Several weeks ago, Bill Clark devoted one of his fine columns to his love of opera, both from Grand Ol’ Opry and from the Metropolitan Opera. He indicated that hearing the Saturday broadcasts from the Met when he was young was a major factor in his love of the art form. I could have written a very similar story, having heard a broadcast of “Aida” on a St. Louis AM station in 1949; I was 9 years old and instantly hooked for life. I know dozens of people who can testify to the importance of discovering opera through those broadcasts, and the Met reports many thousands of such testimonials.
Recently, KBIA has been trumpeting its new HD channels; one of the developments is the shift of the Met broadcasts from the regular FM to the second channel, available only to those who can afford to buy one of the fancy HD radios (preferably from KBIA, of course). They don’t mention the obvious negative consequences — this move will further limit the audience for opera in mid-Missouri, and it effectively kills the chance for young people to discover the art form serendipitously. Only those who have the special radio and know where to find the broadcast will experience it. I think this is a terrible development, and I hope that many will make the effort to tell KBIA to reverse this unfortunate and greedy decision. The opera should be available to all.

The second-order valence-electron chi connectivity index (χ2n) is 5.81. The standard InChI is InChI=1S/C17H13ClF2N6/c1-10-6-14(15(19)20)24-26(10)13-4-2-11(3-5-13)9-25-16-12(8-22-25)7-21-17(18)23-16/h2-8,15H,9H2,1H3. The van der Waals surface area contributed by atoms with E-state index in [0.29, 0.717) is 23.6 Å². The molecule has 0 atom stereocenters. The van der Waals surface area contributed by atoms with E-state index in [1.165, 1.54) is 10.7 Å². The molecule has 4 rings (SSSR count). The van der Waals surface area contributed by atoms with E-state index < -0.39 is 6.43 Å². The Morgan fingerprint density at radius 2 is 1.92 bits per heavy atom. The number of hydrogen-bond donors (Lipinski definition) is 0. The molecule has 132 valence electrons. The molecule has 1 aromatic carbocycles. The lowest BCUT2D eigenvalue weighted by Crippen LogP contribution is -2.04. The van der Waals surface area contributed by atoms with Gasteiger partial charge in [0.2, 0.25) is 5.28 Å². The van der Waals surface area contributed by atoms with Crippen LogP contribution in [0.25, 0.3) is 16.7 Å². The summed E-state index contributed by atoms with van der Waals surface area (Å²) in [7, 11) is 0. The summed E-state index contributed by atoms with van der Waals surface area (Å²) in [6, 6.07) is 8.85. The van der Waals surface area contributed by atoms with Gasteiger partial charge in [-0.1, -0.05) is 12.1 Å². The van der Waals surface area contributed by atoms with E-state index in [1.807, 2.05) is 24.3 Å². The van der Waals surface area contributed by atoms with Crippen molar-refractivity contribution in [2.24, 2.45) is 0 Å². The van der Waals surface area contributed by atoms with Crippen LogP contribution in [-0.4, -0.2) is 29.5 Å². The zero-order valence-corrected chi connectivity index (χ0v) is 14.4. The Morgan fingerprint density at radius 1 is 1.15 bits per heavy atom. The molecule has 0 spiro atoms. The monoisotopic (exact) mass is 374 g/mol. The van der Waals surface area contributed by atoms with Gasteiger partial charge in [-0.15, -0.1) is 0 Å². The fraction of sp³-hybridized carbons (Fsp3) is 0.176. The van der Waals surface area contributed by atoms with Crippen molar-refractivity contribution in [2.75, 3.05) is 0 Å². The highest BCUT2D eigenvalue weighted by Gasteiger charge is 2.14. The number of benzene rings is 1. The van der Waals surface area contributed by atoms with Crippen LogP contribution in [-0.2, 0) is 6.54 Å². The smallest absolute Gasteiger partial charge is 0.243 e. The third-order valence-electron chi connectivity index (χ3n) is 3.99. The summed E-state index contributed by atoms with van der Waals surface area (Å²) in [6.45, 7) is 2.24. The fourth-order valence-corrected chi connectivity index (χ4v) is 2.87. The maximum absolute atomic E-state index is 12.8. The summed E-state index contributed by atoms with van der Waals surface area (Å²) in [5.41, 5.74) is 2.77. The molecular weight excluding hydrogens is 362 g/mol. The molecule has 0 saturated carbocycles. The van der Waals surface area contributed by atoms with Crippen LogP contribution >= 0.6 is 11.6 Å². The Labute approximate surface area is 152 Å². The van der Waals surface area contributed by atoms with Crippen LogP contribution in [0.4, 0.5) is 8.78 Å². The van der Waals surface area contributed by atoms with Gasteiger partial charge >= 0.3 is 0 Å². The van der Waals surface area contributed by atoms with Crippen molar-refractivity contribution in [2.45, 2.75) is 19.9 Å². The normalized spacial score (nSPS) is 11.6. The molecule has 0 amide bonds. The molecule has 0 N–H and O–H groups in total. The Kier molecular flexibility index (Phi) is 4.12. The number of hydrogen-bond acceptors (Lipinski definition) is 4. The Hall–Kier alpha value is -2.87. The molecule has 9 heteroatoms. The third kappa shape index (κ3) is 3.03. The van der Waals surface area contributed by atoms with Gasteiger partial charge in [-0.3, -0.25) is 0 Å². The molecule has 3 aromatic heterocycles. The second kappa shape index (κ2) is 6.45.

Note: Clark is a columnist for the Columbia Daily Tribune.